Master of Science
Dr. Peter WR Lemon
The benefits of exercise training on endothelial function in the healthy young population are unclear. This study was designed to assess the effects of sprint interval training (SIT; 4-7 x 30-45 s all out exercise efforts separated by 4 min of recovery, repeated 3-4 times/wk over 6 wk) on endothelial function of the superficial femoral artery (SFA) in young recreationally active men and women. Twenty-one men and twenty women arrived at the laboratory after >3 h fast and were assigned randomly to SIT or Control (no training) groups. SFA diameter and blood velocity (BV) were assessed using Doppler ultrasound and imaging before and after 5 min of suprasystolic cuff inflation of the lower limb. Normalized flow mediated dilation (FMD) was analyzed as the maximal ∆ in SFA diameter (%) ÷ shear rate (mean BV x 8 ÷ SFA diameter: s-1) measured every 30 s for 5 min following cuff release. Percent FMD (% FMD) was also calculated as the maximal ∆ in SFA diameter (%). Measures were assessed before and following 6 weeks of SIT vs Control. After training, no changes in baseline SFA diameter (Women: P=0.61; Men:P=0.33), peak shear rate (30 sec average) after cuff release (Women: P=0.10; Men: P=0.22) or peak flow after cuff release (Women: P=0.15; Men: P=0.50) were observed. However; in the women SIT decreased time to peak dilation (Pre-=163±68 vs Post= 69±34 s; P=0.003), increased normalized FMD (SIT = 0.002±0.001 vs Control = 0.001±0.001 s-1; P= 0.02), and increased % FMD (SIT = 6.5±3.2 vs Control = 2.5±1.3 %; P= 0.04). There were no changes observed in the men. These data suggest that SIT improved endothelial function in the women. The mechanisms responsible as well as the reasons for the observed gender differences require further study.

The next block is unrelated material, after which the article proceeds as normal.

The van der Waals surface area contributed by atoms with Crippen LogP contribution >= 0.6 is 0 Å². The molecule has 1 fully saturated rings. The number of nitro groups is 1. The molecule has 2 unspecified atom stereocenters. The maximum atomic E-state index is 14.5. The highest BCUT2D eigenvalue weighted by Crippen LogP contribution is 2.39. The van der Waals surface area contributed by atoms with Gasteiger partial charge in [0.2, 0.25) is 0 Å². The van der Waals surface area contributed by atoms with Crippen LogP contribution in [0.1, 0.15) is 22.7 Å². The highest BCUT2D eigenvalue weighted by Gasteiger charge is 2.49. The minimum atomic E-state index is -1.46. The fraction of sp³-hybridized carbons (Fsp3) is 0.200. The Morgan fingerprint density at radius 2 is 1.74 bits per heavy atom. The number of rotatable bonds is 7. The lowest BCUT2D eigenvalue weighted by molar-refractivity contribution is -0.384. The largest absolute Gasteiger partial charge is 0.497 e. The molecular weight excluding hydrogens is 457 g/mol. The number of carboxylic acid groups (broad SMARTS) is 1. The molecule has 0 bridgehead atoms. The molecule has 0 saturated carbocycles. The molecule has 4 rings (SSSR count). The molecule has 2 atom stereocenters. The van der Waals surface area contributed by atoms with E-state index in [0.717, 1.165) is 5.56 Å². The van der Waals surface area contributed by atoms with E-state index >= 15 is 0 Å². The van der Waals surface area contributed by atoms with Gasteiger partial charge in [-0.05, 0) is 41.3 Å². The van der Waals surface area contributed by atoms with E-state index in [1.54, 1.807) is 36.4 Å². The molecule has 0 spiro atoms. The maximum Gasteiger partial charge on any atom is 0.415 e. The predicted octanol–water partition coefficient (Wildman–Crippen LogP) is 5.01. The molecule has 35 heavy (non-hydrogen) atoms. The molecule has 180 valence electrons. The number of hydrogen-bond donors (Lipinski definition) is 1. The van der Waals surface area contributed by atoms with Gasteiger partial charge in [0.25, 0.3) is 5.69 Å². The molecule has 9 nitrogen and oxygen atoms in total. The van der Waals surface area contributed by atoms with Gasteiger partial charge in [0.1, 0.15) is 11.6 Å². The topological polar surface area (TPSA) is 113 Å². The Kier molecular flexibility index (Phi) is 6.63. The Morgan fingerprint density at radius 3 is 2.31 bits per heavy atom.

Key words: Flow mediated dilation, Doppler ultrasound, blood velocity
Reid, Stephanie M., "The effects of sprint interval training on endothelial function in young men and women" (2012). Electronic Thesis and Dissertation Repository. 823.